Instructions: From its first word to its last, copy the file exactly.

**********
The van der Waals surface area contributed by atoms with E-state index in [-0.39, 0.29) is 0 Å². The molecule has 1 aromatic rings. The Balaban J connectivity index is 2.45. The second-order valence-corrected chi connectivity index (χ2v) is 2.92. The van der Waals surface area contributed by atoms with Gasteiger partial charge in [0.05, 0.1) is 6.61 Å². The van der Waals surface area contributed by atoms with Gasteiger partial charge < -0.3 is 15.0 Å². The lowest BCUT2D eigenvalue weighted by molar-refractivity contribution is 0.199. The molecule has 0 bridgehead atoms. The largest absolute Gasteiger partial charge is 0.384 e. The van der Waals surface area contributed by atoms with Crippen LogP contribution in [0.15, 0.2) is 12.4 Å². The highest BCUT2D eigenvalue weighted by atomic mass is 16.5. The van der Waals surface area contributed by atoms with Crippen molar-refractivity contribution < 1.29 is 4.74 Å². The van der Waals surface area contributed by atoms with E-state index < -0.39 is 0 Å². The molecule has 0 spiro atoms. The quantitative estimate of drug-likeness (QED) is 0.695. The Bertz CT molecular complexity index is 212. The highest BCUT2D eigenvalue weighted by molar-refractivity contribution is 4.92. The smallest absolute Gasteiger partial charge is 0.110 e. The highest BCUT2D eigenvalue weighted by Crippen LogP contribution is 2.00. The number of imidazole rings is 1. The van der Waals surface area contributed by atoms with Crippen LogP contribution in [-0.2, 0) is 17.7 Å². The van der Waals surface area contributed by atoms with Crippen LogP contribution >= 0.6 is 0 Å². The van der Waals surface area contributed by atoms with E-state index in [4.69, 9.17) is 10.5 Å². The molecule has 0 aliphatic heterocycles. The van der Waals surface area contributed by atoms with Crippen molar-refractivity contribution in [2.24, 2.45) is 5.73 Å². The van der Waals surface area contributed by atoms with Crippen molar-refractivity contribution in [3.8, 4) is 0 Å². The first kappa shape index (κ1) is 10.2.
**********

The van der Waals surface area contributed by atoms with E-state index in [-0.39, 0.29) is 0 Å². The molecule has 1 aromatic rings. The Balaban J connectivity index is 2.45. The second-order valence-corrected chi connectivity index (χ2v) is 2.92. The van der Waals surface area contributed by atoms with Gasteiger partial charge in [0.05, 0.1) is 6.61 Å². The van der Waals surface area contributed by atoms with Gasteiger partial charge < -0.3 is 15.0 Å². The lowest BCUT2D eigenvalue weighted by molar-refractivity contribution is 0.199. The molecule has 0 bridgehead atoms. The largest absolute Gasteiger partial charge is 0.384 e. The van der Waals surface area contributed by atoms with Crippen LogP contribution in [0.15, 0.2) is 12.4 Å². The highest BCUT2D eigenvalue weighted by atomic mass is 16.5. The van der Waals surface area contributed by atoms with Crippen molar-refractivity contribution < 1.29 is 4.74 Å². The van der Waals surface area contributed by atoms with E-state index < -0.39 is 0 Å². The molecule has 0 spiro atoms. The quantitative estimate of drug-likeness (QED) is 0.695. The Bertz CT molecular complexity index is 212. The highest BCUT2D eigenvalue weighted by molar-refractivity contribution is 4.92. The smallest absolute Gasteiger partial charge is 0.110 e. The highest BCUT2D eigenvalue weighted by Crippen LogP contribution is 2.00. The number of imidazole rings is 1. The van der Waals surface area contributed by atoms with Crippen LogP contribution in [-0.2, 0) is 17.7 Å². The van der Waals surface area contributed by atoms with Crippen LogP contribution >= 0.6 is 0 Å². The van der Waals surface area contributed by atoms with E-state index in [4.69, 9.17) is 10.5 Å². The molecule has 0 aliphatic heterocycles. The van der Waals surface area contributed by atoms with Crippen molar-refractivity contribution in [2.24, 2.45) is 5.73 Å². The van der Waals surface area contributed by atoms with Crippen molar-refractivity contribution in [3.8, 4) is 0 Å². The first kappa shape index (κ1) is 10.2.